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There's a push to end "pet leasing" in Michigan

Steve Carmody
Michigan Radio

Emily Heyboer adopted her poodle Charlie a couple years ago. 

Charlie was expensive, but the pet store offered a monthly billing option.  

It was only later that Heyboer realized she was leasing, not buying her pet, and that Charlie could be repossessed.

“This predatory leasing of pets is just terrible for both the pet owner and the pet and it causes a lot of emotional issues as well as a lot of financial issues for a lot of families,” says Heyboer.

Heyboer eventually spent thousands of dollars above the dog’s original purchase price to buy her dog.

Under legislation (HB 5273) introduced in December, Michigan would join California and New York in banning pet leasing.

Pet leasing is when people agree to pay a monthly fee to take home an expensive breed of dog or some other type of animal. But in the end, they still don’t own their pet.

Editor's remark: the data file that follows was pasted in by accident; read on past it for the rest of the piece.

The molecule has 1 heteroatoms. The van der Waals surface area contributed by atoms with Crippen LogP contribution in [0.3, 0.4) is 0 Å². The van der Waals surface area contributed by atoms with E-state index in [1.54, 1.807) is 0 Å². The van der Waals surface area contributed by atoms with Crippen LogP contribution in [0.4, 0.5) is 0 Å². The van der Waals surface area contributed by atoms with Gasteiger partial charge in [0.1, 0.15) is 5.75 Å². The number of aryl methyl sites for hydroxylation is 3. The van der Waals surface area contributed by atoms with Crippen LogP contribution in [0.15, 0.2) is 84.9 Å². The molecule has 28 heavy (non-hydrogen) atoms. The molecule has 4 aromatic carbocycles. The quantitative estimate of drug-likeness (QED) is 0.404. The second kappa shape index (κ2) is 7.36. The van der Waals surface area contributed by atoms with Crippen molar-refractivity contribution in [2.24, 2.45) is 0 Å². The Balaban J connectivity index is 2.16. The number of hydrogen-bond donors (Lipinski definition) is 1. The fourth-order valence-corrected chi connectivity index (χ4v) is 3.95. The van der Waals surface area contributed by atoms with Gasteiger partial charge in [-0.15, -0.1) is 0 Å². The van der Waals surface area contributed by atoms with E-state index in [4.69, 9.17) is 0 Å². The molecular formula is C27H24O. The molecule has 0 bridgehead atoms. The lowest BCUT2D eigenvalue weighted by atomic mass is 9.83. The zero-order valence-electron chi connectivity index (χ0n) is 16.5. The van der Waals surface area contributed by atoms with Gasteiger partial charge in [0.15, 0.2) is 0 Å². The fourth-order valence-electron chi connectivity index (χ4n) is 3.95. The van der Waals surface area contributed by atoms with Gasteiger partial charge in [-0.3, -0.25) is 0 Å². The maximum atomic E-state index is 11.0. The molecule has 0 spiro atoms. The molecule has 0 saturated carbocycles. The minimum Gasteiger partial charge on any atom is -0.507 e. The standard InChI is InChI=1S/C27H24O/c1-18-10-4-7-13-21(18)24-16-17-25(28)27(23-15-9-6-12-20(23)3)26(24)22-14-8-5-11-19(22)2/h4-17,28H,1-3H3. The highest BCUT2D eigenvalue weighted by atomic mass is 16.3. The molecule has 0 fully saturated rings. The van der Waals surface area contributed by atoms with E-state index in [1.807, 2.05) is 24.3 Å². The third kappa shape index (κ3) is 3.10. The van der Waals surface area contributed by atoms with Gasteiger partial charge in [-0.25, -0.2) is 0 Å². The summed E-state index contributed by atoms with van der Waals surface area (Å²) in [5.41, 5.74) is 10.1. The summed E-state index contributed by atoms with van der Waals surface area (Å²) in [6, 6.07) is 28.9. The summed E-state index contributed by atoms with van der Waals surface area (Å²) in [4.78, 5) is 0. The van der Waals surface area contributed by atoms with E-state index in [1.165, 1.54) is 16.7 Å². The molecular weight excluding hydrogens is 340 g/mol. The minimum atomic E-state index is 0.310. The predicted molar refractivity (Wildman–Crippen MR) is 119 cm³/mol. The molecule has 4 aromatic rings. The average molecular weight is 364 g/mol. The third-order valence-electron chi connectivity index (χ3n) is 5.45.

State Representative Bill Sowerby (D-Clinton Township) says many pet owners are surprised to learn they still need to pay a large balloon payment at the end of the contract to purchase the animal.

“Having a pet repossessed from you is not like having an inanimate object like a car or furniture repossessed, this is a part of you, part of the family,” says Sowerby.

Sowerby’s bill has been sent to the House Agriculture committee. 

The Michigan Better Business Bureau says it has received a couple of official complaints about pet stores offering leasing contracts.  

Steve Carmody has been a reporter for Michigan Public since 2005. Steve previously worked at public radio and television stations in Florida, Oklahoma and Kentucky, and also has extensive experience in commercial broadcasting.